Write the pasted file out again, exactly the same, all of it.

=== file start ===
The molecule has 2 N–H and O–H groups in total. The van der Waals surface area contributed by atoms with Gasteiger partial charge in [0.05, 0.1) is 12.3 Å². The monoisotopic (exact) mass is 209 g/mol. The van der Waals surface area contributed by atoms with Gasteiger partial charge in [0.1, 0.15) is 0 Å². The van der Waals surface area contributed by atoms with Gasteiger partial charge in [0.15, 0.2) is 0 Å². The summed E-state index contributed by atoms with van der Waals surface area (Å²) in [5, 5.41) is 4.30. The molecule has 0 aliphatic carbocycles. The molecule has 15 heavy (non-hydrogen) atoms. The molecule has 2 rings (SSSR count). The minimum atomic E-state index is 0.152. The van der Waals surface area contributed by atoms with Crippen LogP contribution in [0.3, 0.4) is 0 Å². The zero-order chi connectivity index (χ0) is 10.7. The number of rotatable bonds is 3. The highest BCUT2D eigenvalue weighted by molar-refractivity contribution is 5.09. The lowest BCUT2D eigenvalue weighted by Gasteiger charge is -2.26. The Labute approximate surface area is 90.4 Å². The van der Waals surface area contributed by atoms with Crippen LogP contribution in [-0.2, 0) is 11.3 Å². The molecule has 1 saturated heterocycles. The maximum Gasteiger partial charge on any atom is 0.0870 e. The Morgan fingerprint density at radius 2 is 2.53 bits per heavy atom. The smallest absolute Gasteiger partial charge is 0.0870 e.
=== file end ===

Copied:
The molecule has 2 N–H and O–H groups in total. The van der Waals surface area contributed by atoms with Gasteiger partial charge in [0.05, 0.1) is 12.3 Å². The monoisotopic (exact) mass is 209 g/mol. The van der Waals surface area contributed by atoms with Gasteiger partial charge in [0.1, 0.15) is 0 Å². The van der Waals surface area contributed by atoms with Gasteiger partial charge in [0.15, 0.2) is 0 Å². The summed E-state index contributed by atoms with van der Waals surface area (Å²) in [5, 5.41) is 4.30. The molecule has 0 aliphatic carbocycles. The molecule has 15 heavy (non-hydrogen) atoms. The molecule has 2 rings (SSSR count). The minimum atomic E-state index is 0.152. The van der Waals surface area contributed by atoms with Crippen LogP contribution in [0.3, 0.4) is 0 Å². The zero-order chi connectivity index (χ0) is 10.7. The number of rotatable bonds is 3. The highest BCUT2D eigenvalue weighted by molar-refractivity contribution is 5.09. The lowest BCUT2D eigenvalue weighted by Gasteiger charge is -2.26. The Labute approximate surface area is 90.4 Å². The van der Waals surface area contributed by atoms with Crippen LogP contribution in [-0.2, 0) is 11.3 Å². The molecule has 1 saturated heterocycles. The maximum Gasteiger partial charge on any atom is 0.0870 e. The Morgan fingerprint density at radius 2 is 2.53 bits per heavy atom. The smallest absolute Gasteiger partial charge is 0.0870 e.